mos6507 wrote:Being able to get beyond this is a far bigger hurdle than learning to garden or setting up an off-grid PV array.
Getting out of the Suburban Consumer Ghettos (SCG) the Masters built for us will also be a difficult, if not impossible job.

A lot harder than holding hands, hugging and singing Kumbaya
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Re: Transition towns

Unread postby Newfie » Mon 04 Jan 2010, 13:53:20

My wife uses the dish washer about 30 minutes each day. Then she lets me go read or do something else!

Interestingly I was having a similar conversation with a transit guy at lunch. Why is it we charge for bus rides in downtown center cities? Are not our bus and transit systems owned by the government and part of our collective holdings? And as such would it not be better to get the maximum use out of our collective holdings?

So if we want to encourage free enterprise and communications between groups and to take away excuses from laggards why not make public transit FREE!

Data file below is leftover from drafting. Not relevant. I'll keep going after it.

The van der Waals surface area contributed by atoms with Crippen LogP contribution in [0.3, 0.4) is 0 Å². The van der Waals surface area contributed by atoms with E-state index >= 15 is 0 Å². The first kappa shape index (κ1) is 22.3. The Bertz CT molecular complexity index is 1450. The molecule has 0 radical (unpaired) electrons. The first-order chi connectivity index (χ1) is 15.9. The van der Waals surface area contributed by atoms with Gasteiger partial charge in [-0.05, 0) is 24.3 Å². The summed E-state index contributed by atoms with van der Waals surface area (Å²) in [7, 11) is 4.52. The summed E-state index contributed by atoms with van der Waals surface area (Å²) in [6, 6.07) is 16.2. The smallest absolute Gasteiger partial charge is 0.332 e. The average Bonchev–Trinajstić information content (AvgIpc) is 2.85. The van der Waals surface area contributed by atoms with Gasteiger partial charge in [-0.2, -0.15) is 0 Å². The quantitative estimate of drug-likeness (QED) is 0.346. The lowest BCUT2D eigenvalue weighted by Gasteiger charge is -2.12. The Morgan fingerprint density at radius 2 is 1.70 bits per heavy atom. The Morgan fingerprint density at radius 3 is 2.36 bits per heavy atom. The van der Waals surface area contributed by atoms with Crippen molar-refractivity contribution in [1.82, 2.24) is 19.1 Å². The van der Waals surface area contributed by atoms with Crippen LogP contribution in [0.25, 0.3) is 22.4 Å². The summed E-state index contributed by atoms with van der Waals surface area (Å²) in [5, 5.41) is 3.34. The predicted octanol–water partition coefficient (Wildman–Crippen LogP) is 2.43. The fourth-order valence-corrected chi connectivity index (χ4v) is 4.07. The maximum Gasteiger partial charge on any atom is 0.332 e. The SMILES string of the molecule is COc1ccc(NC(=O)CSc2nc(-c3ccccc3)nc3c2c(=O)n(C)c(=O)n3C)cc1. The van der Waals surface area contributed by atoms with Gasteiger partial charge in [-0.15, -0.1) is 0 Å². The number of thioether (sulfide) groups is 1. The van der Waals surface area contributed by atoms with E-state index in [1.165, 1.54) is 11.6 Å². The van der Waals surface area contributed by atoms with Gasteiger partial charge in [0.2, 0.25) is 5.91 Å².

Yet few, if any cities do so. Apparently there are a few with free core areas, but not on a city wide scale.

What a great way to make cities more user friendly and efficient.

But we don't. The question is WHY?

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Re: Transition towns

Unread postby Revi » Mon 04 Jan 2010, 13:54:24

Our area includes a town of around 5 or 6 thousand, some farmland and some forestland. I see the whole area as a unit. North of us is a large forest that is connected to us also.